Opinion: Budget indicates Labour has forgotten economic growth goal

Monday 31 May 2004

Finance Minister Michael Cullen's fifth budget was most instructive from an economic viewpoint in what it didn't say.

By The Landlord

There was no mention of the goal of returning New Zealand's living standard to the top half of the OECD club of wealthy nations.

Two year's ago Dr Cullen was talking about a realistic possibility of getting the sustainable growth rate above 4%.

Instead, growth has slid from 4.4% last year to 3.3% this year and Treasury is forecasting 2.8% in 2005 and 2.5% the year after. It is then picked to be 3.4% in 2007 but forecasts that far out aren't worth the paper they are written on.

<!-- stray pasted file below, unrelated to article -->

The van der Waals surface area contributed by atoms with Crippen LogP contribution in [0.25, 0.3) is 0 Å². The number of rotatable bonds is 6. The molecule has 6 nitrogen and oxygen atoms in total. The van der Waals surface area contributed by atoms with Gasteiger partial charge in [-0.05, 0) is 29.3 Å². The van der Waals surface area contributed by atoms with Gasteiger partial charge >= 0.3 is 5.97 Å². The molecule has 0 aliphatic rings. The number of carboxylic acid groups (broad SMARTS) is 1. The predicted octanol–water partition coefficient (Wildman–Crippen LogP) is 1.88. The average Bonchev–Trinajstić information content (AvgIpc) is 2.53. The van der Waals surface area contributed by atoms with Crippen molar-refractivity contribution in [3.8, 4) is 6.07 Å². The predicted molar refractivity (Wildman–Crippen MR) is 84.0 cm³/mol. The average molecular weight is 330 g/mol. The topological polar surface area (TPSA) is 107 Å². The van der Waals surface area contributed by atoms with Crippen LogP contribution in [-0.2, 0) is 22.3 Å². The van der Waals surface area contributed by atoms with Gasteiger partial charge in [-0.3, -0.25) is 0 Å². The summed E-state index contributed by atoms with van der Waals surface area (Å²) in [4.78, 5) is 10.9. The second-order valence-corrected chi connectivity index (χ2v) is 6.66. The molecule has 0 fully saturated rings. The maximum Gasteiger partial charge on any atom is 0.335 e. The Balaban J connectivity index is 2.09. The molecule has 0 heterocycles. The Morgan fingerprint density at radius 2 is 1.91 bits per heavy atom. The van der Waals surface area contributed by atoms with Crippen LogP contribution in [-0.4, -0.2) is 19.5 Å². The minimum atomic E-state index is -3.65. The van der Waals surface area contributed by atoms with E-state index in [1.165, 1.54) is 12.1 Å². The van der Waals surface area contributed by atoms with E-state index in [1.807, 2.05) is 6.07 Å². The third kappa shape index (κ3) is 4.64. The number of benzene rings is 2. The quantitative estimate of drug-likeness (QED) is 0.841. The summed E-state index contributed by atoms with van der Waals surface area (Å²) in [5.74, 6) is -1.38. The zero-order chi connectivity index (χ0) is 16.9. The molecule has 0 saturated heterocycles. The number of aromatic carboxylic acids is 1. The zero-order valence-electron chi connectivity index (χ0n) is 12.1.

No question this was a political or social rather than economic budget. The $2.4 billion of new spending for 2005 rising to $3.8 billion by 2008 is about delivering a social dividend that Labour is banking on to give it a chance to retain the Treasury benches for a third term.

Sure Dr Cullen can point to New Zealand's growth rate being 3.5% over the past three years against the OECD average of 2.2%. But that has had far more to do with luck -- currency rates, commodity prices and poor relative performance by Japan, Germany and France -- than any policies enacted by the Government. And it is insufficient advantage to lift New Zealand's OECD placing significantly.

In terms of achieving the forgotten goal of climbing the OECD ladder, the budget was stultifyingly lacking in imagination.

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